He looked down an instant.

'Why have I begun talking so unexpectedly to you, a man utterly a
stranger?--the Lord, the Lord only knows!' (He sighed.) 'Not through the
natural affinity of our souls! Both you and I are respectable people,
that's to say, egoists: neither of us has the least concern with the
other; isn't it so? But we are neither of us sleepy... so why not chat?
I'm in the mood, and that's rare with me. I'm shy, do you see? and not
shy because I'm a provincial, of no rank and poor, but because I'm a
fearfully vain person. But at times, under favourable circumstances,
occasions which I could not, however, particularise nor foresee, my
shyness vanishes completely, as at this moment, for instance. At this
moment you might set me face to face with the Grand Lama, and I'd ask
him for a pinch of snuff. But perhaps you want to go to sleep?'

'Quite the contrary,' I hastened to respond; 'it is a pleasure for me to
talk to you.'

'That is, I amuse you, you mean to say.... All the better.... And so, I
tell you, they call me here an original; that's what they call me when
my name is casually mentioned, among other gossip. No one is much
concerned about my fate.... They think it wounds me.... Oh, good Lord!
if they only knew... it's just what's my ruin, that there is absolutely
nothing original in me--nothing, except such freaks as, for instance, my
conversation at this moment with you; but such freaks are not worth a
brass farthing. That's the cheapest and lowest sort of originality.'

He turned facing me, and waved his hands.

'Honoured sir!' he cried, 'I am of the opinion that life on earth's only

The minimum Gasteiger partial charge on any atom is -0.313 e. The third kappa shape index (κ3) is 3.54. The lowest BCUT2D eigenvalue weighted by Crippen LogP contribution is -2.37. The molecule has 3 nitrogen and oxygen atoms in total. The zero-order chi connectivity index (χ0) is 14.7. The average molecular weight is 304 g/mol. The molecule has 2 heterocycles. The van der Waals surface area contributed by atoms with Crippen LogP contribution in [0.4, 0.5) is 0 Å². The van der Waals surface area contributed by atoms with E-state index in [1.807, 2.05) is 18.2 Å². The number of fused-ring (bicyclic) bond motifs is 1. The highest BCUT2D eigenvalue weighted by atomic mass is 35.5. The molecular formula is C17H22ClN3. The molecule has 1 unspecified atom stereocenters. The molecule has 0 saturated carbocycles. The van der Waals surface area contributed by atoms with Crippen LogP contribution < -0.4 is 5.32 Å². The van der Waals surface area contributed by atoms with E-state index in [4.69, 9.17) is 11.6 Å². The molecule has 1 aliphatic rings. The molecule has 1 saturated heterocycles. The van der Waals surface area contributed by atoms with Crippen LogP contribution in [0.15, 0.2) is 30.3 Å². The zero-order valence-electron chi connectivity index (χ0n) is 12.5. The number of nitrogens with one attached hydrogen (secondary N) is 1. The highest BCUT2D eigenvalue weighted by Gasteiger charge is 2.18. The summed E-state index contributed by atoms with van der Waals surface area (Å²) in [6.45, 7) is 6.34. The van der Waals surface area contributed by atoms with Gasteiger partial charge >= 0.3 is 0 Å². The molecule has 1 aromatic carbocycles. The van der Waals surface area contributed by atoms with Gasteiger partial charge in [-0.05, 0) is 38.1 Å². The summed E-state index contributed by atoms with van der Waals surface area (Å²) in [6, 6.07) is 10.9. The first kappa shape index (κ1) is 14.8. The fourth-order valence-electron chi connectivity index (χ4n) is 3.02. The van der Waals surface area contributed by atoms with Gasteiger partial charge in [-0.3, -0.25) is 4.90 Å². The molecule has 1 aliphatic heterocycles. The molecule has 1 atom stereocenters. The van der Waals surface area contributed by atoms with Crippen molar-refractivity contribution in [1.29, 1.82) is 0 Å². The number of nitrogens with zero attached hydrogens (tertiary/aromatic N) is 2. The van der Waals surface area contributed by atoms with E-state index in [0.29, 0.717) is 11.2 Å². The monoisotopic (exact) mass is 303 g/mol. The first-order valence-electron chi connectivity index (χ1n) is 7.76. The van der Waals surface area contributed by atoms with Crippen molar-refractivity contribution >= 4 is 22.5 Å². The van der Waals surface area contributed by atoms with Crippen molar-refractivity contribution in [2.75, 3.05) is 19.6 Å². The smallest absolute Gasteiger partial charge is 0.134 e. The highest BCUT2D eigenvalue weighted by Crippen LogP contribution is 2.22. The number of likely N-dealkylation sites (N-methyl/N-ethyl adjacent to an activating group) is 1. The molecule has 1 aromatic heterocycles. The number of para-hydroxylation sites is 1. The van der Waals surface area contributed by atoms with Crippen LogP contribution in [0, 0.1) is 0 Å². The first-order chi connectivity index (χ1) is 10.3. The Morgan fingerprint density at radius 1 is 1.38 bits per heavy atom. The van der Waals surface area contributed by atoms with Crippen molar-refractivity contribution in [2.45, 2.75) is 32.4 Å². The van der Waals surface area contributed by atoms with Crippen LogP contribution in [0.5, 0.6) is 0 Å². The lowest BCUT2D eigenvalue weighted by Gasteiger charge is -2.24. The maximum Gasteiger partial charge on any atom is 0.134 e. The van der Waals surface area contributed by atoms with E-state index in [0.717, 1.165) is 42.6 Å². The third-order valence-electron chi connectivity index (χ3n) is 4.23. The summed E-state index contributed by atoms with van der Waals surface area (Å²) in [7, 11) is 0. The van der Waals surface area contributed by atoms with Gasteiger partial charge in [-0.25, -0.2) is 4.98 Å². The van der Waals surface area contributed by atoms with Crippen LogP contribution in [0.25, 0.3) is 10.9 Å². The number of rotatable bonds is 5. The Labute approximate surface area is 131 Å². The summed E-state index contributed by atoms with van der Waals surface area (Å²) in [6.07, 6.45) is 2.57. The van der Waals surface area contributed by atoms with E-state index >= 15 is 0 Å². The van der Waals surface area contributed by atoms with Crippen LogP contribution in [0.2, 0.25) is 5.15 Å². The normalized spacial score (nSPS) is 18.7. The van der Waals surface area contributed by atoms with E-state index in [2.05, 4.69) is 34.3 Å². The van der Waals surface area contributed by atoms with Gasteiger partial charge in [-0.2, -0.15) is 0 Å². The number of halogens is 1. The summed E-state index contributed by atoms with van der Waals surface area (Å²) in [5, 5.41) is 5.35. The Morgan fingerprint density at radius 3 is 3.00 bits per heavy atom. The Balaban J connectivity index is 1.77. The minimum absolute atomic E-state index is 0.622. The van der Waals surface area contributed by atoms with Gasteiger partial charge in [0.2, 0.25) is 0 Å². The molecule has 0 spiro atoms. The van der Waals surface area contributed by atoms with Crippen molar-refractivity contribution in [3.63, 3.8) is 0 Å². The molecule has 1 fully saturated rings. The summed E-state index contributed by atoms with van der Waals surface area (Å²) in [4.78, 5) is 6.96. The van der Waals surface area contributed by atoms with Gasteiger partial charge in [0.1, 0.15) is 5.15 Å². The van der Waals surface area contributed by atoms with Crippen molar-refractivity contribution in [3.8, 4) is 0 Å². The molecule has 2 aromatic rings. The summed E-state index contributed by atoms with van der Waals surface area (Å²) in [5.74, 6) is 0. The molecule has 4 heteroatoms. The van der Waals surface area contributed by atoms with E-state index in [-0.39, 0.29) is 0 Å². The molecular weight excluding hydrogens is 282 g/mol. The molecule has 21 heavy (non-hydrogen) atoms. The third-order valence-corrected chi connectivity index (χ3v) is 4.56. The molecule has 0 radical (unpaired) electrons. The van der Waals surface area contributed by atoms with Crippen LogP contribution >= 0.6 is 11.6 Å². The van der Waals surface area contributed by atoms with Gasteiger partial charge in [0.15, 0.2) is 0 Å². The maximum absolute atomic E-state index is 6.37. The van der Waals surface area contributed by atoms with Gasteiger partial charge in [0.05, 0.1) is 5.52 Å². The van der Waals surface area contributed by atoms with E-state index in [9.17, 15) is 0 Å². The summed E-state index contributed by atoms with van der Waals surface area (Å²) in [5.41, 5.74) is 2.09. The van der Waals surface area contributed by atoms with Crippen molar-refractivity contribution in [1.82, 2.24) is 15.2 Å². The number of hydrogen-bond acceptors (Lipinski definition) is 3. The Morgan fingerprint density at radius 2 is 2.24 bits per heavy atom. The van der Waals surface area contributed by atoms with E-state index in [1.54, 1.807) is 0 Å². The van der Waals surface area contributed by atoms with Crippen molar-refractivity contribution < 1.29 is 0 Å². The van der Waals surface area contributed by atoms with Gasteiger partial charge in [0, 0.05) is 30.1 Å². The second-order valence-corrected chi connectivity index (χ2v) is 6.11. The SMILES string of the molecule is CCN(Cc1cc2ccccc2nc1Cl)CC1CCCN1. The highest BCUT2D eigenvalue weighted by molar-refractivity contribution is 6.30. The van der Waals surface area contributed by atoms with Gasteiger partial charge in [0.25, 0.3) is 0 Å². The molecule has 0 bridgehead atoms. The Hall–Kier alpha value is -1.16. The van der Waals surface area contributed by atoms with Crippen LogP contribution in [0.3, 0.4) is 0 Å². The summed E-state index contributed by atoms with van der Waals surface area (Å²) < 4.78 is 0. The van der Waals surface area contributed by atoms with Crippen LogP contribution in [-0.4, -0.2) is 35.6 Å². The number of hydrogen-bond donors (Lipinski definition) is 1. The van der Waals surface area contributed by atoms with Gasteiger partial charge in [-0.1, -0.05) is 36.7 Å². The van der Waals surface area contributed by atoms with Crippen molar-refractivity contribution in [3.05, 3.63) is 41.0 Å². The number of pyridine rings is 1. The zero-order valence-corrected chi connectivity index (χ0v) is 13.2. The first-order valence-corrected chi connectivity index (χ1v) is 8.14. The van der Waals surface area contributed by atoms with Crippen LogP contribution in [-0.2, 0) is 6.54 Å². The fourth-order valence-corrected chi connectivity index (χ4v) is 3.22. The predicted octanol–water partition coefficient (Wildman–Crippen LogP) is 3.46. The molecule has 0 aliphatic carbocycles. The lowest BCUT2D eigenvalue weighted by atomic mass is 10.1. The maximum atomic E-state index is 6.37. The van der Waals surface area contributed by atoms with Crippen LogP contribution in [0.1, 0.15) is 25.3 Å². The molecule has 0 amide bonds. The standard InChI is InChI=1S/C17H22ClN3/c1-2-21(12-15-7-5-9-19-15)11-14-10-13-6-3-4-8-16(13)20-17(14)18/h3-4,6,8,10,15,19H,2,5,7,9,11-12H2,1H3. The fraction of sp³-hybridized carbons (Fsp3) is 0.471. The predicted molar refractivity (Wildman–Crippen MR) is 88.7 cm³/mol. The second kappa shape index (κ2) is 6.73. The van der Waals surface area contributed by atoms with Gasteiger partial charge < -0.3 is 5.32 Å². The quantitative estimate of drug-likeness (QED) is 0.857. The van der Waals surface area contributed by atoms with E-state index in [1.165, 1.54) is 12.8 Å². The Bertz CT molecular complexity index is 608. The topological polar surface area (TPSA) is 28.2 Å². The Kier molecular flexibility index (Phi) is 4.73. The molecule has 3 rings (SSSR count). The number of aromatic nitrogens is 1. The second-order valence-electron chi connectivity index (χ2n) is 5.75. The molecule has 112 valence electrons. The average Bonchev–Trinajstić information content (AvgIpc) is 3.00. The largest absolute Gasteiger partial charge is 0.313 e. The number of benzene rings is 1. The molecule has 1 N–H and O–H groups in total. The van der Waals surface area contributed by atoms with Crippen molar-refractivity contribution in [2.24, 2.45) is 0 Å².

worth living, as a rule, for original people; it's only they who have a
right to live. _Man verre n'est pas grand, maisje bois dans mon
verre,_ said someone. Do you see,' he added in an undertone, 'how
well I pronounce French? What is it to one if one's a capacious brain,
and understands everything, and knows a lot, and keeps pace with the
age, if one's nothing of one's own, of oneself! One more storehouse for
hackneyed commonplaces in the world; and what good does that do to
anyone? No, better be stupid even, but in one's own way! One should have
a flavour of one's own, one's individual flavour; that's the thing! And
don't suppose that I am very exacting as to that flavour.... God forbid!
There are no end of original people of the sort I mean: look where you
will--there's an original: every live man is an original; but I am not
to be reckoned among them!'

'And yet,' he went on, after a brief silence, 'in my youth what
expectations I aroused! What a high opinion I cherished of my own
individuality before I went abroad, and even, at first, after my return!
Well, abroad I kept my ears open, held aloof from everyone, as befits a
man like me, who is always seeing through things by himself, and at the
end has not understood the A B C!'

'An original, an original!' he hurried on, shaking his head